(MEMPHIS, Tenn.) — The Memphis Police Department unit at the center of Tyre Nichols’ death earlier this month has now come under scrutiny from critics over its approach to fighting crime.
The SCORPION unit, which stands for Street Crimes Operation to Restore Peace in Our Neighborhoods, was announced in October 2021 and launched a month later. It encompasses 40 officers split into four teams who patrol “high crime hotspots” throughout the city, the police department announced in November 2021.
MPD Assistant Chief Sean Jones told reporters during the launch that SCORPION officers would focus on auto thefts, gang-related crimes and drug-related crimes.
“It’s important to us that each member of the community feels they can go to the grocery store or live in their house without their house being shot or shooting frequently occurring on the streets and on the roadways,” Jones told ABC affiliate WATN in November 2021.
The locations chosen by the police were determined based on the number of 911 calls, Jones said at the time.
Two months into SCORPION’s deployment, Memphis Mayor Jim Strickland touted the unit’s effectiveness. In his state of the city speech, Strickland claimed the unit was responsible for 566 arrests, 390 of them felony arrests, seized $103,000 in cash, 270 vehicles and 253 weapons between October 2021 and Jan. 23, 2022.
Criminal justice reform activists and some residents, however, have accused officers in the unit of using excessive force.
Ben Crump, an attorney representing Nichols’ family, told reporters Friday that he had heard of several alleged instances of residents being pushed to the ground, cursed at and suffering other physical injuries at the hands of officers in the unit. One of the alleged victims was 66, according to Crump.
“He said he was confronted by this unit and he was brutalized, and he had pictures of his injuries,” Crump said. “And so, it was foreseeable that something tragic like this was going to happen.”
The Memphis PD did not immediately comment on Crump’s allegations. The Memphis Police Association, the union representing the city’s police officers, hasn’t commented on the case as of Jan. 27.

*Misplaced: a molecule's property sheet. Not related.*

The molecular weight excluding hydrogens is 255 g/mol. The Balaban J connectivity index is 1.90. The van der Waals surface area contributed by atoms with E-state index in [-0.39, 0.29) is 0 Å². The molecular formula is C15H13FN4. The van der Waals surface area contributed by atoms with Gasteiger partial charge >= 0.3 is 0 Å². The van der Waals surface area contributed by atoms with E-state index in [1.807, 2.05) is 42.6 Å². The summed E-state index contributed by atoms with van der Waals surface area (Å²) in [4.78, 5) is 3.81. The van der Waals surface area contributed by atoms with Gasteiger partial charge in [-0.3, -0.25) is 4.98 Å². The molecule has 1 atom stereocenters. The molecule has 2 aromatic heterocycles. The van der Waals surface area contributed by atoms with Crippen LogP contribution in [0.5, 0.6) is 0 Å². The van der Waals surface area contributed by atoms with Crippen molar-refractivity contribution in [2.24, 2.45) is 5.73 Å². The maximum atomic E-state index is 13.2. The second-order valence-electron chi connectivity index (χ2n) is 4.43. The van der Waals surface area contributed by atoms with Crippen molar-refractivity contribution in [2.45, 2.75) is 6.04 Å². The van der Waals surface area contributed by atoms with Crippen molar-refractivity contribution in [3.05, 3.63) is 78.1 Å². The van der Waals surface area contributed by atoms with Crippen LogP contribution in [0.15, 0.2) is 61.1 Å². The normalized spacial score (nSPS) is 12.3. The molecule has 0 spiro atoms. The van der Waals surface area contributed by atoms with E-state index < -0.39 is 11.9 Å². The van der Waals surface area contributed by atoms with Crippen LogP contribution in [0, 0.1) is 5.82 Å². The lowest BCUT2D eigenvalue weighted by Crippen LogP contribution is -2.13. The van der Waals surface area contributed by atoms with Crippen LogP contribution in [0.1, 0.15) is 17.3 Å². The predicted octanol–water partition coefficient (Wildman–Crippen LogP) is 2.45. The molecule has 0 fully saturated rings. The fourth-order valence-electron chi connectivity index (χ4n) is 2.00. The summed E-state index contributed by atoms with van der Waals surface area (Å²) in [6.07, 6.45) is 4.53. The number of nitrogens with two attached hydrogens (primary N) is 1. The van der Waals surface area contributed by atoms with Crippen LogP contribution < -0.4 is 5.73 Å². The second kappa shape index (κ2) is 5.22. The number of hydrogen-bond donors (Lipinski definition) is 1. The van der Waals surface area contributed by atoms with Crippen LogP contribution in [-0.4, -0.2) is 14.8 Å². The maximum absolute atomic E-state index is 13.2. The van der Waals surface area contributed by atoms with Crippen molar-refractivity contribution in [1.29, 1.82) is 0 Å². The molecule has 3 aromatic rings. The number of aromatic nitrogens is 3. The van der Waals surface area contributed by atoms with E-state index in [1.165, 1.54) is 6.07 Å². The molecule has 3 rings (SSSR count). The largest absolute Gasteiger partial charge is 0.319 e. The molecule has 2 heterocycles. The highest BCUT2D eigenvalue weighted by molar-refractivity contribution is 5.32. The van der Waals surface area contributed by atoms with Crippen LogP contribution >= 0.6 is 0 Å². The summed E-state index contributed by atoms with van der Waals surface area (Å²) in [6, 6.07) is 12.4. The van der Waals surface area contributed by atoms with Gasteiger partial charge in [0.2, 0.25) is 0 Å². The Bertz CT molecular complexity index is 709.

Patrick Yoes, the president of the National Fraternal Order of Police, one of the largest police unions in the country, issued a statement Friday evening calling Nichols’ death a “criminal assault” and saying the actions of the officers accused in his death “does not constitute legitimate police work or a traffic stop gone wrong.”
“The men arrested and charged for this crime have rights, the presumption of innocence, and the due process protections of anyone accused of a crime, but the bottom line here is that Tyre Nichols, his family, and our entire country need to see justice done—swiftly and surely,” Yoes said in a statement.
Tony Romanucci, another attorney representing the family, called on MPD Chief Cerelyn “CJ” Davis to disband the SCORPION unit immediately, alleging that the unit has created “a continual pattern and practice of bad behavior.
“The intent of the SCORPION unit has been corrupted,” Romanucci said at the news conference. “It cannot be brought back to center with any sense of morality and dignity, and most importantly, trust in this community. How will the community ever, ever trust a SCORPION unit?”
Strickland said in a video statement Thursday that the department would launch an “outside, independent review of the training, policies and operations” of its specialized units.
Davis said in an interview with ABC News’ George Stephanopoulos on Friday that she was “horrified” by the video of the traffic stop that led to Nichols’ death.
“As we continue to try to build trust with our community, this is a very, very heavy cross to bear — not just for our department but for departments across the country,” she added. “Building trust is a day-by-day interaction between every traffic stop, every encounter with the community. We all have to be responsible for that and it’s going to be difficult in the days to come.”
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